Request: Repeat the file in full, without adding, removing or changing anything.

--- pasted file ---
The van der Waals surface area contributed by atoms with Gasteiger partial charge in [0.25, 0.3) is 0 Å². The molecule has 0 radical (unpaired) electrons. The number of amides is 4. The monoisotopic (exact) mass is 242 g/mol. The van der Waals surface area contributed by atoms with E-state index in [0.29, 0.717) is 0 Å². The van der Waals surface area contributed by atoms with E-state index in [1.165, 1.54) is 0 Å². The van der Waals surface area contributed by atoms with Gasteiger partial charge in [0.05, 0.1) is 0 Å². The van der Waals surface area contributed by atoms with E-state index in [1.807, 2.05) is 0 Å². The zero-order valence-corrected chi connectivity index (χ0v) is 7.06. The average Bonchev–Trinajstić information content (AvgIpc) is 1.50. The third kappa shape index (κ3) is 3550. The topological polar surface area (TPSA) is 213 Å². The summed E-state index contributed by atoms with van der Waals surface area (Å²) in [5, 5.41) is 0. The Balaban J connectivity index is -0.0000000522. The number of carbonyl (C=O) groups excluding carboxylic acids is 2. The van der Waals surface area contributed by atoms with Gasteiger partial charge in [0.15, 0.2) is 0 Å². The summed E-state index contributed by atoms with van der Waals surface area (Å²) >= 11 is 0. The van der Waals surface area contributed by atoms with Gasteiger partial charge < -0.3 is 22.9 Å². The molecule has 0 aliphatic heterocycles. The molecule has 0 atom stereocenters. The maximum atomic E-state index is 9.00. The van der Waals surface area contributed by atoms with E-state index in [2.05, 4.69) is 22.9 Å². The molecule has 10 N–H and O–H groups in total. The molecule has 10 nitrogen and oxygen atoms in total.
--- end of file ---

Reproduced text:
The van der Waals surface area contributed by atoms with Gasteiger partial charge in [0.25, 0.3) is 0 Å². The molecule has 0 radical (unpaired) electrons. The number of amides is 4. The monoisotopic (exact) mass is 242 g/mol. The van der Waals surface area contributed by atoms with E-state index in [0.29, 0.717) is 0 Å². The van der Waals surface area contributed by atoms with E-state index in [1.165, 1.54) is 0 Å². The van der Waals surface area contributed by atoms with Gasteiger partial charge in [0.05, 0.1) is 0 Å². The van der Waals surface area contributed by atoms with E-state index in [1.807, 2.05) is 0 Å². The zero-order valence-corrected chi connectivity index (χ0v) is 7.06. The average Bonchev–Trinajstić information content (AvgIpc) is 1.50. The third kappa shape index (κ3) is 3550. The topological polar surface area (TPSA) is 213 Å². The summed E-state index contributed by atoms with van der Waals surface area (Å²) in [5, 5.41) is 0. The Balaban J connectivity index is -0.0000000522. The number of carbonyl (C=O) groups excluding carboxylic acids is 2. The van der Waals surface area contributed by atoms with Gasteiger partial charge in [0.15, 0.2) is 0 Å². The summed E-state index contributed by atoms with van der Waals surface area (Å²) >= 11 is 0. The van der Waals surface area contributed by atoms with Gasteiger partial charge < -0.3 is 22.9 Å². The molecule has 0 aliphatic heterocycles. The molecule has 0 atom stereocenters. The maximum atomic E-state index is 9.00. The van der Waals surface area contributed by atoms with E-state index in [2.05, 4.69) is 22.9 Å². The molecule has 10 N–H and O–H groups in total. The molecule has 10 nitrogen and oxygen atoms in total.